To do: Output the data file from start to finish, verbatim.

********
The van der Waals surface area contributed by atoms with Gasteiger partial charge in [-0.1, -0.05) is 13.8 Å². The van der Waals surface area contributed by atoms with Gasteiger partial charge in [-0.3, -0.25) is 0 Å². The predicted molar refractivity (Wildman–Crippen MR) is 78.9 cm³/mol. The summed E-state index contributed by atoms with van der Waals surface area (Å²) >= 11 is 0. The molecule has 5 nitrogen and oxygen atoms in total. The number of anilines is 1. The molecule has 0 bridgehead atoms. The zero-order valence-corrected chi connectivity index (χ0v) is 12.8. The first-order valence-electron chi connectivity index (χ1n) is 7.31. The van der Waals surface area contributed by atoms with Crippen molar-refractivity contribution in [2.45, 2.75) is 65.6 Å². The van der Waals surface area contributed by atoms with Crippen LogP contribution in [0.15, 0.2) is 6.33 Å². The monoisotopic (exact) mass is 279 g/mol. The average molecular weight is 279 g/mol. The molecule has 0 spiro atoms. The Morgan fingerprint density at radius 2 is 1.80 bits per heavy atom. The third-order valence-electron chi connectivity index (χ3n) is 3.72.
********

The van der Waals surface area contributed by atoms with Gasteiger partial charge in [-0.1, -0.05) is 13.8 Å². The van der Waals surface area contributed by atoms with Gasteiger partial charge in [-0.3, -0.25) is 0 Å². The predicted molar refractivity (Wildman–Crippen MR) is 78.9 cm³/mol. The summed E-state index contributed by atoms with van der Waals surface area (Å²) >= 11 is 0. The molecule has 5 nitrogen and oxygen atoms in total. The number of anilines is 1. The molecule has 0 bridgehead atoms. The zero-order valence-corrected chi connectivity index (χ0v) is 12.8. The first-order valence-electron chi connectivity index (χ1n) is 7.31. The van der Waals surface area contributed by atoms with Crippen molar-refractivity contribution in [2.45, 2.75) is 65.6 Å². The van der Waals surface area contributed by atoms with Crippen LogP contribution in [0.15, 0.2) is 6.33 Å². The monoisotopic (exact) mass is 279 g/mol. The average molecular weight is 279 g/mol. The molecule has 0 spiro atoms. The Morgan fingerprint density at radius 2 is 1.80 bits per heavy atom. The third-order valence-electron chi connectivity index (χ3n) is 3.72.